|Name||All Souls Catholic Primary School|
|Ofsted Inspection Rating||Good|
|Inspection Date||14 November 2013|
|Address||Abercorn Road, Chapelfields, Coventry, West Midlands, CV5 8ED|
|Religious Character||Roman Catholic|
|Number of Pupils||238 (51% boys 49% girls)|
|Number of Pupils per Teacher||21.3|
|Percentage Free School Meals||10%|
|Percentage English is Not First Language||14.9%|
Information about this school
All Souls is similar to the average-sized primary school. Most pupils are White British. The proportion of pupils who speak English as an additional language is below average. A below-average proportion of the pupils are eligible for the pupil premium, which provides additional funding for children in local authority care and pupils known to be eligible for free school meals. This number has risen in recent years. The proportion of disabled pupils and those who have special educational needs supported at school action is below average. The proportion supported at school action plus or with a statement of special educational needs is above average. The school meets the government’s current floor standards, which set the minimum expectations for pupils’ attainment and progress.
Summary of key findings for parents and pupils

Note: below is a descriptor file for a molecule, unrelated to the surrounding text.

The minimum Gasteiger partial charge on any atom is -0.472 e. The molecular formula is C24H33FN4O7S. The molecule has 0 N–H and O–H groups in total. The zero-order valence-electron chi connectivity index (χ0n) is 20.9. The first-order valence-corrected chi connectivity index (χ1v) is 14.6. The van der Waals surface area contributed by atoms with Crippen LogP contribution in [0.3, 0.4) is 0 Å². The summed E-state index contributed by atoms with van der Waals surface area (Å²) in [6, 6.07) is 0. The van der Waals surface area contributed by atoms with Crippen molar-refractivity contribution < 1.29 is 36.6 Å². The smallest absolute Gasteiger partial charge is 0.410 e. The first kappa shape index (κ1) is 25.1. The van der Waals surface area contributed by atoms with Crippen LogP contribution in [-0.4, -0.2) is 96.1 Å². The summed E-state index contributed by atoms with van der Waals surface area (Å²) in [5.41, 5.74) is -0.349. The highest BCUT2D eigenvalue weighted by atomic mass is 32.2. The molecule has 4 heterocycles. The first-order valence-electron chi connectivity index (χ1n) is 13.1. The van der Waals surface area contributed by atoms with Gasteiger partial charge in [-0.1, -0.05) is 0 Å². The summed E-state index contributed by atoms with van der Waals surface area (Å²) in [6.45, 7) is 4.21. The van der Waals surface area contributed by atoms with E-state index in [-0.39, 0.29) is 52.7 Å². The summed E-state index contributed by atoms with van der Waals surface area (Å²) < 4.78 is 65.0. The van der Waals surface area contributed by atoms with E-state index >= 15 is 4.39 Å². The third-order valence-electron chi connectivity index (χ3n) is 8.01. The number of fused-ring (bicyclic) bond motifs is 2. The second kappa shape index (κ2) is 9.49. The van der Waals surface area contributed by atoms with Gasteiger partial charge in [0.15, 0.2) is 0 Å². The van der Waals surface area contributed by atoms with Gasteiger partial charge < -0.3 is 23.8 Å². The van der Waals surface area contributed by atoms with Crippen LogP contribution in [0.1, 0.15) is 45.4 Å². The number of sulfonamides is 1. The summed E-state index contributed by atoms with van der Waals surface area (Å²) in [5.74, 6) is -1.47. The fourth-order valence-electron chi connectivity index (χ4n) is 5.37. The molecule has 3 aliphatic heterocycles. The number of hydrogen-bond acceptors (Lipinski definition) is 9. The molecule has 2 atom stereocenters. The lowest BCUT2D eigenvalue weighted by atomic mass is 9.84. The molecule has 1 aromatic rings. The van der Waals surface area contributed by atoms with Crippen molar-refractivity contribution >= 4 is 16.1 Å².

This is a good school. Pupils achieve well. By the end of Year 6, they reach standards that are well above average. There is good progress through Key Stage 1 and even better progress towards the end of Key Stage 2. This is where the teaching encourages pupils to think for themselves. Attainment in reading, writing and mathematics is high due to good and outstanding teaching. Teaching is typically good. Staff work well together, knowing which pupils to support in which lessons. Attendance has been consistently high. Pupils enjoy coming to school, and they feel safe and secure. The school provides a caring environment for all pupils. School leaders constantly review opportunities offered to the pupils, with more pupils taking part in a wide variety of activities. Leadership and management, including governance, are good. The headteacher and deputy headteacher are aware of current strengths and weaknesses and have tackled weaker teaching and so raised attainment. Pupils are proud citizens of their school. They look out for each other and they behave well. It is not yet an outstanding school because : Not enough teaching is outstanding. Teachers do not yet encourage pupils to develop their own ideas and then learn from their mistakes. Children’s progress in the Early Years Foundation Stage requires improvement. Pupils’ achievement is not consistently good or better through all year groups. Teaching does not challenge pupils quickly enough to move on to harder work.